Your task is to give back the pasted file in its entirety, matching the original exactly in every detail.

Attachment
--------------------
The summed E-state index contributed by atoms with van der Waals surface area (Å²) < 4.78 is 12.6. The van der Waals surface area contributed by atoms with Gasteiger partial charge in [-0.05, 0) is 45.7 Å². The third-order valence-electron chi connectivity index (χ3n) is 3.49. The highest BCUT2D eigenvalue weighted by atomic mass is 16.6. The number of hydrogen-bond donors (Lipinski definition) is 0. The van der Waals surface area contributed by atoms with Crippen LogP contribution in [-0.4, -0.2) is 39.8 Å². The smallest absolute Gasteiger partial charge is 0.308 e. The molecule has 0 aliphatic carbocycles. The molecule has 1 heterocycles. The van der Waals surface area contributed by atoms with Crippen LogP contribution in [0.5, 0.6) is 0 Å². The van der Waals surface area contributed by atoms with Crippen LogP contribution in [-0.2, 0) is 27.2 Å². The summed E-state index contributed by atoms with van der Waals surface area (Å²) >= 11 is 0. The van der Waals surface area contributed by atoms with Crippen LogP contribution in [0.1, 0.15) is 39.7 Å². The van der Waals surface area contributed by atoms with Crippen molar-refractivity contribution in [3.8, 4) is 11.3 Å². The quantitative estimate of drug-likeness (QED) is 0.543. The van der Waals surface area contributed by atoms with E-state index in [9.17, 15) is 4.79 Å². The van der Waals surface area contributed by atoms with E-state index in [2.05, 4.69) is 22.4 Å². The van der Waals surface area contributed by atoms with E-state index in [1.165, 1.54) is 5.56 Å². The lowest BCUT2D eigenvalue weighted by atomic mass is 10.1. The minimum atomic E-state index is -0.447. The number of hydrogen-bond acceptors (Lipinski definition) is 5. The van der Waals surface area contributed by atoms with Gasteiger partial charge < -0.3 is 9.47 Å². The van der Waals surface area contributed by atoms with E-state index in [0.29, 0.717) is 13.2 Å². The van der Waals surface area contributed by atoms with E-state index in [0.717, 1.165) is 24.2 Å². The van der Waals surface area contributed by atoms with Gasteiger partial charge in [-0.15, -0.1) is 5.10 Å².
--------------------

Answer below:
The summed E-state index contributed by atoms with van der Waals surface area (Å²) < 4.78 is 12.6. The van der Waals surface area contributed by atoms with Gasteiger partial charge in [-0.05, 0) is 45.7 Å². The third-order valence-electron chi connectivity index (χ3n) is 3.49. The highest BCUT2D eigenvalue weighted by atomic mass is 16.6. The number of hydrogen-bond donors (Lipinski definition) is 0. The van der Waals surface area contributed by atoms with Crippen LogP contribution in [-0.4, -0.2) is 39.8 Å². The smallest absolute Gasteiger partial charge is 0.308 e. The molecule has 0 aliphatic carbocycles. The molecule has 1 heterocycles. The van der Waals surface area contributed by atoms with Crippen LogP contribution in [0.5, 0.6) is 0 Å². The van der Waals surface area contributed by atoms with Crippen LogP contribution in [-0.2, 0) is 27.2 Å². The summed E-state index contributed by atoms with van der Waals surface area (Å²) >= 11 is 0. The van der Waals surface area contributed by atoms with Crippen LogP contribution in [0.1, 0.15) is 39.7 Å². The van der Waals surface area contributed by atoms with Crippen molar-refractivity contribution in [3.8, 4) is 11.3 Å². The quantitative estimate of drug-likeness (QED) is 0.543. The van der Waals surface area contributed by atoms with E-state index in [9.17, 15) is 4.79 Å². The van der Waals surface area contributed by atoms with E-state index in [2.05, 4.69) is 22.4 Å². The van der Waals surface area contributed by atoms with E-state index in [1.165, 1.54) is 5.56 Å². The lowest BCUT2D eigenvalue weighted by atomic mass is 10.1. The minimum atomic E-state index is -0.447. The number of hydrogen-bond acceptors (Lipinski definition) is 5. The van der Waals surface area contributed by atoms with Gasteiger partial charge < -0.3 is 9.47 Å². The van der Waals surface area contributed by atoms with E-state index in [0.29, 0.717) is 13.2 Å². The van der Waals surface area contributed by atoms with E-state index in [0.717, 1.165) is 24.2 Å². The van der Waals surface area contributed by atoms with Gasteiger partial charge in [-0.15, -0.1) is 5.10 Å².